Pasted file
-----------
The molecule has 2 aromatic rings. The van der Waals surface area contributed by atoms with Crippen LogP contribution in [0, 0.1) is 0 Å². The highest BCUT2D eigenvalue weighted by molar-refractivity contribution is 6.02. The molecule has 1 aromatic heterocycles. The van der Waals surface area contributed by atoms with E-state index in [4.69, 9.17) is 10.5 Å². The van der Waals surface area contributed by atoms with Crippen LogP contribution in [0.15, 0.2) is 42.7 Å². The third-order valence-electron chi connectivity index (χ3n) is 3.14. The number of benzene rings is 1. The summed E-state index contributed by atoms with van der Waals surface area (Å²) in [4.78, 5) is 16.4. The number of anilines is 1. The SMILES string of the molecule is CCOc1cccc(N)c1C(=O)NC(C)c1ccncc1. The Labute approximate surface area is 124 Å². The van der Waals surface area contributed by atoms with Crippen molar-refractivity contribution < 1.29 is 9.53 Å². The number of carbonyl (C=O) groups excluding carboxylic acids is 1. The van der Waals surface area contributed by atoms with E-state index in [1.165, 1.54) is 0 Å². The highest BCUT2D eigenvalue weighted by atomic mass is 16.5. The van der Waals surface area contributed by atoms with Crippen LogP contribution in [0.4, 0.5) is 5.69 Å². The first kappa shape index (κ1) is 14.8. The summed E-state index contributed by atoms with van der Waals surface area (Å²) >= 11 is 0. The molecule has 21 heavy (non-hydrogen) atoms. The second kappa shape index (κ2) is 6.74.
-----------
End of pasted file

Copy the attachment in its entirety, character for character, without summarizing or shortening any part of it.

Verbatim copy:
The molecule has 2 aromatic rings. The van der Waals surface area contributed by atoms with Crippen LogP contribution in [0, 0.1) is 0 Å². The highest BCUT2D eigenvalue weighted by molar-refractivity contribution is 6.02. The molecule has 1 aromatic heterocycles. The van der Waals surface area contributed by atoms with E-state index in [4.69, 9.17) is 10.5 Å². The van der Waals surface area contributed by atoms with Crippen LogP contribution in [0.15, 0.2) is 42.7 Å². The third-order valence-electron chi connectivity index (χ3n) is 3.14. The number of benzene rings is 1. The summed E-state index contributed by atoms with van der Waals surface area (Å²) in [4.78, 5) is 16.4. The number of anilines is 1. The SMILES string of the molecule is CCOc1cccc(N)c1C(=O)NC(C)c1ccncc1. The Labute approximate surface area is 124 Å². The van der Waals surface area contributed by atoms with Crippen molar-refractivity contribution < 1.29 is 9.53 Å². The number of carbonyl (C=O) groups excluding carboxylic acids is 1. The van der Waals surface area contributed by atoms with E-state index in [1.165, 1.54) is 0 Å². The highest BCUT2D eigenvalue weighted by atomic mass is 16.5. The van der Waals surface area contributed by atoms with Crippen LogP contribution in [0.4, 0.5) is 5.69 Å². The first kappa shape index (κ1) is 14.8. The summed E-state index contributed by atoms with van der Waals surface area (Å²) >= 11 is 0. The molecule has 21 heavy (non-hydrogen) atoms. The second kappa shape index (κ2) is 6.74.